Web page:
Together with Edgeworth just down the road, this is attractive and wooded countryside above the western valleys of the Cotswolds. This small village surrounding the church, its manor house a little distance away and high above the valley of the Frome. Edgeworth is scattered around the hillside and Sudgrove is a farming hamlet between the two.
A mini-version of Stroud, where several valleys meet. The town hugs the hills around and fills the valley bottom, providing hidden places to explore. Seek out the old mill buildings, now converted to a variety of uses and some fine merchants’ houses. Well placed for access to Tetbury, the south Cotswolds and Bath.
The river Windrush flows through the village and its water meadows, making it as picturesque as any of its neighbours in the hills between Stow and Cheltenham. Mentioned in the Domesday as Niwetone. Climb the hill for a really good view of church and village.
Nether Westcote – see The Westcotes
A small village situated mid-way between Cirencester and Malmesbury close to the Cotswold Water Park. Oaksey Woods and the unique, organic meadows nearby, provide year-round pleasure for walkers and nature-lovers. All Saints Church dates from the 13th century and is particularly notable for its 14th century wall paintings.
There are two – Upper and Lower – just off the A436 east of Stow. Together they make a long and attractive village with an isolated but much-loved old church half a mile down the track to Bledington Heath. Inside, marvel at the enormous Day of Judgement wall-painting from the early 15th century, and the splendid pulpit and fittings – a wonderful interior, straight out of an earlier age.
Manor House, church, farm and a few cottages make up this small community almost literally below the hills of the steep-sided valleys south and west of Stroud. The House is open to visitors, a charming example of Cotswold vernacular, almost relishing its isolation.
Important historic city renowned for its cultural diversity and a breathtaking skyline of dreaming spires. A mecca for visitors, attracted by the Colleges, Botanic Gardens and museums. Avoid parking problems by using the well-organised ‘Park and Ride’ system, the bus or the train services.
One of the gems of the Cotswolds and really a small town on the Stroud to Cheltenham road. Seen from the hills to the east, Painswick sits perfectly on its hill-slope, the elegant church spire a commanding feature. Nearby Edge enjoys a similar situation. The wool trade made the town wealthy, as with so many other Cotswold communities. Painswick Beacon is at the centre of 250 acres of common recreation land.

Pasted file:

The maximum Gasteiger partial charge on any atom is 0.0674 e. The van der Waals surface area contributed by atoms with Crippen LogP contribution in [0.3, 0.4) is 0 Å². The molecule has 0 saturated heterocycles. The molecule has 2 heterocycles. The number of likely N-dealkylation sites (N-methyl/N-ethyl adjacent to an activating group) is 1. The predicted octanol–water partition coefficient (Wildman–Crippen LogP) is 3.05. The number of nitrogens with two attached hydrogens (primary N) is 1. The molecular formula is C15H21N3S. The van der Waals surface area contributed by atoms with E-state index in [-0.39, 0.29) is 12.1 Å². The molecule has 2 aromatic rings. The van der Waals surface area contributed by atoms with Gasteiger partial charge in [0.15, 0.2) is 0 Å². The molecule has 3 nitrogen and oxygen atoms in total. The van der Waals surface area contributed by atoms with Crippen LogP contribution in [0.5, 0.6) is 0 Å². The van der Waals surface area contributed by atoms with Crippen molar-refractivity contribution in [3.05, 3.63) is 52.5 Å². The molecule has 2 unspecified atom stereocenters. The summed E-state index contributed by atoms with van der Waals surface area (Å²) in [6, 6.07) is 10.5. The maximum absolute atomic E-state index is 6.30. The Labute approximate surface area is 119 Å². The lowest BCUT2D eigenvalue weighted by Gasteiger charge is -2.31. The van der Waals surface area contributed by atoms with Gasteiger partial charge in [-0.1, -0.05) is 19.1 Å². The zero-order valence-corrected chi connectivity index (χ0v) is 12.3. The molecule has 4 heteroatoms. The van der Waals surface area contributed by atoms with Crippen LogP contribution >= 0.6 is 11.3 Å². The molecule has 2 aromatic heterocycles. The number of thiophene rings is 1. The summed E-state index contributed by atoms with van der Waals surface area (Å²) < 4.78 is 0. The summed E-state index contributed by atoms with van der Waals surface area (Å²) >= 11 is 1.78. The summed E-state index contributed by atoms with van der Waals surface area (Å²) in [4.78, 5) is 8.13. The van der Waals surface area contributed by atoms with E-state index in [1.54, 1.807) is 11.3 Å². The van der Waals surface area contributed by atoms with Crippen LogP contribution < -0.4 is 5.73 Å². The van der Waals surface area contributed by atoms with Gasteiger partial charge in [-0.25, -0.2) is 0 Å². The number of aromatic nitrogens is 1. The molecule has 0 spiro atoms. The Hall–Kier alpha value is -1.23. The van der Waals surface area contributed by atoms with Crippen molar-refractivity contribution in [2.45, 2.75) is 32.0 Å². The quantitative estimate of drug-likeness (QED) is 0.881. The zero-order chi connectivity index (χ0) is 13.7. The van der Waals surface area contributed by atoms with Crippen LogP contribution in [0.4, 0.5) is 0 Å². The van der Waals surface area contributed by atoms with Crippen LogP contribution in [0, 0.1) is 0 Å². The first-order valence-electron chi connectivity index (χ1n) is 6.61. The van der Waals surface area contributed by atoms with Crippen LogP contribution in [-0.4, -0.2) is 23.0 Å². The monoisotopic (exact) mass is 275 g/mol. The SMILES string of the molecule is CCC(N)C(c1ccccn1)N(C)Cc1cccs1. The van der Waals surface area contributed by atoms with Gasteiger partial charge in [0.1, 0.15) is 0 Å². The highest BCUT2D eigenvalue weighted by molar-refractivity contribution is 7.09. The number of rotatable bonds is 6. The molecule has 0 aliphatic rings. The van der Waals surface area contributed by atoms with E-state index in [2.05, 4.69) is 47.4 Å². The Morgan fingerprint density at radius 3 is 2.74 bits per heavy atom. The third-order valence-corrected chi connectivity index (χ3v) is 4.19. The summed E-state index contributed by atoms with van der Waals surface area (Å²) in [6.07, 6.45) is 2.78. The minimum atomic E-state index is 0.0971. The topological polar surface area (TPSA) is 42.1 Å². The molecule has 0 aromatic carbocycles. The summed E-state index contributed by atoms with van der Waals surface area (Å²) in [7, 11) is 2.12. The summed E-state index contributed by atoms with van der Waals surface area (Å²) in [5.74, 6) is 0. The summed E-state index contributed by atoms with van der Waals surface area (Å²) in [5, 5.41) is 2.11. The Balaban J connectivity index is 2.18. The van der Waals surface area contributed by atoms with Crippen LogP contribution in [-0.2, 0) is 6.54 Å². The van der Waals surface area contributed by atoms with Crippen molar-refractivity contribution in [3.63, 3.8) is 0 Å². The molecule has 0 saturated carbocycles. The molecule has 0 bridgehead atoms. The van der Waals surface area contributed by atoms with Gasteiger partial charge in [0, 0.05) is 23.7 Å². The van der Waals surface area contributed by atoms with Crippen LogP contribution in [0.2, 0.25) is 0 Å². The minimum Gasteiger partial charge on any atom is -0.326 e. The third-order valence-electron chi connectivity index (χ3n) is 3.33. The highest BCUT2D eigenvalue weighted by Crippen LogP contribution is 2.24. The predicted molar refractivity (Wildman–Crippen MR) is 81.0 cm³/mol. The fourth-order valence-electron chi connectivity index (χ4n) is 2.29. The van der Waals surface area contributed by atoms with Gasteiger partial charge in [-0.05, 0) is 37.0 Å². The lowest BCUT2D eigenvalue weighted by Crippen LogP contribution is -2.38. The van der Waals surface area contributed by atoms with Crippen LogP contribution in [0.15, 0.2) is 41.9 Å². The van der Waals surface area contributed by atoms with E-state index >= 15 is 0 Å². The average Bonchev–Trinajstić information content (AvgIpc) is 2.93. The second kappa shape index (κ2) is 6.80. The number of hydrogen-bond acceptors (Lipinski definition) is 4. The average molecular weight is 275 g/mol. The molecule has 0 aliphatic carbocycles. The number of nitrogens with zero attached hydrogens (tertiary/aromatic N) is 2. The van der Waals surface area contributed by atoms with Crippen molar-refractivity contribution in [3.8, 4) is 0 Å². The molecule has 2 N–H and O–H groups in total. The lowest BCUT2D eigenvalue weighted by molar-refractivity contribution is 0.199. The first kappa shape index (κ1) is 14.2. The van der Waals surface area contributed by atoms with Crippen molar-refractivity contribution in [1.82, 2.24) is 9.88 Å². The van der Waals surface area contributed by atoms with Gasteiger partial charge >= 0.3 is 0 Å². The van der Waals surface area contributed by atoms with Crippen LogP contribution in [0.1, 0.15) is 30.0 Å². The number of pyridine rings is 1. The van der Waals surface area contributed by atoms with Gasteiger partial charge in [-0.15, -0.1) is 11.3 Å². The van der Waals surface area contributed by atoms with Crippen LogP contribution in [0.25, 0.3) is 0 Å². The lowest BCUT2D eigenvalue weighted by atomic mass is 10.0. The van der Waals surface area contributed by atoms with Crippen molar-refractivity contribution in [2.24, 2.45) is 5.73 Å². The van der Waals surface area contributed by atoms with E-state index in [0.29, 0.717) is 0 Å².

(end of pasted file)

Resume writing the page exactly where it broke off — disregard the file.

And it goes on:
Small community in the Churn Valley to the north of Cirencester, well located for easy access from the Gloucester and Cheltenham roads.
Poole Keynes – see Ashton Keynes
Between Cirencester and Fairford, the village is in an open farming landscape with long views across the fields. A small village green adjoins the main road outside the village pub. St Michael’s is a good Victorian church by Butterfield of 1873/4. Ready Token is a small community at the meeting of several minor roads, and named after an inn where ready cash, or tokens, were required.
Tiny village, 1 mile south east of Cirencester. The small church has a 14th century triple bellcote and cylindrical Norman font.
Out of sight from the Cirencester to Cheltenham road in the Churn valley below, Rendcomb enjoys the seclusion of a village off the main road. Its major feature is Rendcomb College, founded by the Wills family in 1920 around the imposing Victorian house built in 1867 for the Goldsmid banking family. The grounds are well landscaped and incorporate St Peter’s church, a fine example of 16th century rebuilding in the Perpendicular style, typically Cotswold. Down the valley towards Cirencester is North Cerney, also set back off the road but with a perfectly-sited church in the valley.
Once there were three, now there are four: the new village of Upper Rissington emerging from the former Little Rissington RAF base along the hilltop between Windrush and Evenlode valleys. Great and Little Rissington are good vernacular Cotswold on the hillside with some fine cottages and farmhouses. Wyck Rissington on the Oxfordshire Way enjoys a large open central green and a church where the composer Gustav Holst was organist a century ago.
An estate village between Cirencester and Tetbury, and focused on the Manor, the last flowering of the Cotswold Arts and Crafts Movement. Built between 1909-26 in meticulous detail, the house is open to visitors in summer months.
Another Cotswold estate village, now largely owned by the National Trust. Sherborne Park dominates, the house now converted into apartments, the parkland accessible to visitors. Almost part of the house is the church with some fine memorials to the Duttons, who spent their wealth in this valley just east of Northleach.
Shipton Oliffe and Solers
Really just one village, tucked away from the nearby A40 west of Northleach. An historic settlement with two churches, two manor houses and farms.
Reputed to be the smallest village in Gloucestershire, Shorncote is 3 miles from Cirencester and a short walk from the Cotswold Water Park.
Virtually a southern suburb of Cirencester, but still with its own character. Seek out the old locks of the Thames and Severn Canal and wander the towpath. The tall spire of St Peters acts as a focal point.